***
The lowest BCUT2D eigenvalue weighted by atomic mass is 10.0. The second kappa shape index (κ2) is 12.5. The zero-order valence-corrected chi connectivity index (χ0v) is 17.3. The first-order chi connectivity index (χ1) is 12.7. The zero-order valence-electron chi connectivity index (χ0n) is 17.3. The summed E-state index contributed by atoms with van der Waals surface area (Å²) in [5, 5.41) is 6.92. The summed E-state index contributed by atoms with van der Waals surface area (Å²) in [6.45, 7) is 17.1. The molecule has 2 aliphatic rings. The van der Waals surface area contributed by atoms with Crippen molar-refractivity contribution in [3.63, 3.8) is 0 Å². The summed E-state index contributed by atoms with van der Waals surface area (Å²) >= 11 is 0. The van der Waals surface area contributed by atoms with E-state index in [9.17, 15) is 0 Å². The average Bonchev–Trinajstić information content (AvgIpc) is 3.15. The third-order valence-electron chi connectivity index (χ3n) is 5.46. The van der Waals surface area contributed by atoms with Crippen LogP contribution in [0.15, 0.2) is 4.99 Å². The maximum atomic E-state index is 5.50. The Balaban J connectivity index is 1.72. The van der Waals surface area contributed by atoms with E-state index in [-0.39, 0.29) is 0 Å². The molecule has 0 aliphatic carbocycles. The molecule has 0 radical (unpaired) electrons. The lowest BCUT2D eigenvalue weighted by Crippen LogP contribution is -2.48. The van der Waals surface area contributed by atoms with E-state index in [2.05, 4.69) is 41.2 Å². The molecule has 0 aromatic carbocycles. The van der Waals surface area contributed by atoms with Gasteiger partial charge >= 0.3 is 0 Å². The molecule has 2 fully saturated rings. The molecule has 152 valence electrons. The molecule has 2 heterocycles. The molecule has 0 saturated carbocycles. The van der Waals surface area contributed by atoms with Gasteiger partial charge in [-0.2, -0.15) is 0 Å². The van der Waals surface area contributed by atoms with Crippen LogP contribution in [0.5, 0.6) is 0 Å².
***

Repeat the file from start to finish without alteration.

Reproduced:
The lowest BCUT2D eigenvalue weighted by atomic mass is 10.0. The second kappa shape index (κ2) is 12.5. The zero-order valence-corrected chi connectivity index (χ0v) is 17.3. The first-order chi connectivity index (χ1) is 12.7. The zero-order valence-electron chi connectivity index (χ0n) is 17.3. The summed E-state index contributed by atoms with van der Waals surface area (Å²) in [5, 5.41) is 6.92. The summed E-state index contributed by atoms with van der Waals surface area (Å²) in [6.45, 7) is 17.1. The molecule has 2 aliphatic rings. The van der Waals surface area contributed by atoms with Crippen molar-refractivity contribution in [3.63, 3.8) is 0 Å². The summed E-state index contributed by atoms with van der Waals surface area (Å²) >= 11 is 0. The van der Waals surface area contributed by atoms with E-state index in [9.17, 15) is 0 Å². The average Bonchev–Trinajstić information content (AvgIpc) is 3.15. The third-order valence-electron chi connectivity index (χ3n) is 5.46. The van der Waals surface area contributed by atoms with Crippen LogP contribution in [0.15, 0.2) is 4.99 Å². The maximum atomic E-state index is 5.50. The Balaban J connectivity index is 1.72. The van der Waals surface area contributed by atoms with E-state index in [-0.39, 0.29) is 0 Å². The molecule has 0 aliphatic carbocycles. The molecule has 0 radical (unpaired) electrons. The lowest BCUT2D eigenvalue weighted by Crippen LogP contribution is -2.48. The van der Waals surface area contributed by atoms with E-state index in [2.05, 4.69) is 41.2 Å². The molecule has 0 aromatic carbocycles. The van der Waals surface area contributed by atoms with Gasteiger partial charge >= 0.3 is 0 Å². The molecule has 2 fully saturated rings. The molecule has 152 valence electrons. The molecule has 2 heterocycles. The molecule has 0 saturated carbocycles. The van der Waals surface area contributed by atoms with Gasteiger partial charge in [-0.2, -0.15) is 0 Å². The van der Waals surface area contributed by atoms with Crippen LogP contribution in [0.5, 0.6) is 0 Å².